FAMILY LAW DICTIONARY

Here’s a list commonly misunderstood terms it might be useful to know as you progress through your family law case. If you can think of any we’ve missed, please leave a comment and we’ll update the list!

Covenant marriage

This refers to a special type of marriage created by the Arizona legislature pursuant to A.R.S. § 25-901 through 906. It does not replace the kind of marriage already available. Instead it offers an additional option to couples who wish to marry. The covenant marriage differs both in the steps necessary to get married and the reasons why a legal separation or divorce may be granted by the court. To enter into a covenant marriage, the couple first must have counseling (called “premarital counseling”) from a member of the clergy or a marriage counselor. Then, when applying for a license to be married, both persons must show their intention to enter into a covenant marriage by signing a special statement (or “declaration”) on the application form. In a covenant marriage, legal separation or divorce may be granted by the court only for specific reasons listed in state law. To learn more about covenant marriages, please download this PDF.

Dissolution

This means divorce, or the end of a marriage.

Domestic violence

This refers to a broad range of conduct that is specifically outlined in A.R.S. § 13-3601. You can read A.R.S. § 13-3601 in its entirety here.

In loco parentis

This is what you call a person who has been treated as a parent by a child and who has formed a meaningful parental relationship with a child for a substantial period of time.

Joint legal decision-making

This means both parents share decision-making and neither parent’s rights or responsibilities are superior except with respect to specified decisions as set forth by the court or the parents in the final judgment or order.

Legal decision-making

This means the legal right and responsibility to make all nonemergency legal decisions for a child including those regarding education, health care, religious training and personal care decisions. For the purposes of interpreting or applying any international treaty, federal law, a uniform code or the statutes of other jurisdictions of the United States, legal decision-making means legal custody.

Legal parent

This means a biological or adoptive parent whose parental rights have not been terminated. Legal parent does not include a person whose paternity has not been established pursuant to § 25-812 or 25-814.

Parenting time

This means the schedule of time during which each parent has access to a child at specified times. Each parent during their scheduled parenting time is responsible for providing the child with food, clothing and shelter and may make routine decisions concerning the child’s care.

Petitioner

Refers to the person that files the initial Petition to get a case started (e.g. Petition for Dissolution for a divorce). This person is referred to the as the Petitioner in all subsequent proceedings and documents.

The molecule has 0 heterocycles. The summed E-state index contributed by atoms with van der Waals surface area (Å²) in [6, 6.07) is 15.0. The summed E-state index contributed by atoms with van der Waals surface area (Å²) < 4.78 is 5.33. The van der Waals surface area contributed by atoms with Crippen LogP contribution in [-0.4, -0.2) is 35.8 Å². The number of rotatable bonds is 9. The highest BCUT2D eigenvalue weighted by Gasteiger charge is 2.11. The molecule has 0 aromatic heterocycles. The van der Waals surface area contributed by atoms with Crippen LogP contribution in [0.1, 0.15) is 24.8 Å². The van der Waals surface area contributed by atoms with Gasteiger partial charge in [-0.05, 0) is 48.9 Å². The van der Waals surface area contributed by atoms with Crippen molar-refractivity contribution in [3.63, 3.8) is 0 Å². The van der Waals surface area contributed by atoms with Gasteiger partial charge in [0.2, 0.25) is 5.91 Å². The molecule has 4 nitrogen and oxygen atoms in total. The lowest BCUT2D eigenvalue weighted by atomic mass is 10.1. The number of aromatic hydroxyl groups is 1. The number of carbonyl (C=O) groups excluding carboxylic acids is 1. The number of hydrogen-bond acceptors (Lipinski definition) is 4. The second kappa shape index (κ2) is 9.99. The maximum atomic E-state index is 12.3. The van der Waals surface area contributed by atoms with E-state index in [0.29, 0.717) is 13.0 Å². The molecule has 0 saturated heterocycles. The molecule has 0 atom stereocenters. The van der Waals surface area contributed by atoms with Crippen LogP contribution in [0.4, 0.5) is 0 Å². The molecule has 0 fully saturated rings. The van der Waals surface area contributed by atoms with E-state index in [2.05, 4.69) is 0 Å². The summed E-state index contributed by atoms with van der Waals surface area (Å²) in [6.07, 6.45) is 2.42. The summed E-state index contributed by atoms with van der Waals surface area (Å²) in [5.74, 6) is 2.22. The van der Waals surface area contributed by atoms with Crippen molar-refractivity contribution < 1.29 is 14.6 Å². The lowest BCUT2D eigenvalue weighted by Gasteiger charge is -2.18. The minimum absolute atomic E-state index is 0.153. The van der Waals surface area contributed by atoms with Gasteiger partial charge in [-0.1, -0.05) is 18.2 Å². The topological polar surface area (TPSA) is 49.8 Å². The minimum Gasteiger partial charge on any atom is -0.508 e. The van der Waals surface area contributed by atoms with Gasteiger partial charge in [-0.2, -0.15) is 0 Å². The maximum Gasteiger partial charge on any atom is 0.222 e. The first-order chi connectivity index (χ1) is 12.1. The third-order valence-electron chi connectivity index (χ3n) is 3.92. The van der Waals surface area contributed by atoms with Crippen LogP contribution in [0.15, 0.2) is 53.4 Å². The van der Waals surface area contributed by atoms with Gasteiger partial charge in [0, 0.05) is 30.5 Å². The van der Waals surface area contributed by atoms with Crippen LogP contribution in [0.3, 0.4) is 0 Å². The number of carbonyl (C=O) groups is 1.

Pro Per

This means self-represented; or not represented by an attorney.

Respondent

A Respondent is the person who the Petitioner (see above) is suing. This person is typically served with the initial paperwork and often files an answer called a “Response”. This person is referred to the Respondent is all subsequent proceedings and documents.

Sole legal decision-making

This means one parent has the legal right and responsibility to make major decisions for a child.

Spousal maintenance/ Alimony

This means a court ordered obligation of one party to provide financial support to the other party. This term used to be referred to as “alimony”.

Visitation

This refers to a schedule of time that occurs with a child by someone other than a legal parent.

 Common-law marriage

A common law marriage is not possible within the state of Arizona, but available in many other states. In the event couple has entered into a valid common-law marriage in a state where it is legal, their marriage is legal even in Arizona. They must get divorced in accordance with Arizona law.

Pendante lite

This is the Latin term for a temporary order, pending litigation.

Appeal

An appeal is available as a remedy for a legal error.  you must file a notice of appeal within 30 days following the entry of the judgment.

Contested case

The contested case is one where the parties disagree on any of the material terms. for instance, it’s a couple of agrees on everything except for parenting time, the case is still contested. Truth be told, Arizona does not have a specific procedure for an uncontested divorce.

Contempt of court

The willful and intentional failure to comply with the court order. Most often the finding of contempt comes from a petition or motion on enforcement of a specific provision within the court order.

Annulment

The remedy, or legal conclusion, for an in valid marriage. Grounds for an annulment include lack of capacity, failure to consummate, fraud, and others.

Default or Default Judgment

An order or judgment granted by the court without a hearing because the responding party has failed to appear or file a response.

Deposition

The testimony of a witness taken out of court under oath, the transcript of which can be used to impeach a witness.

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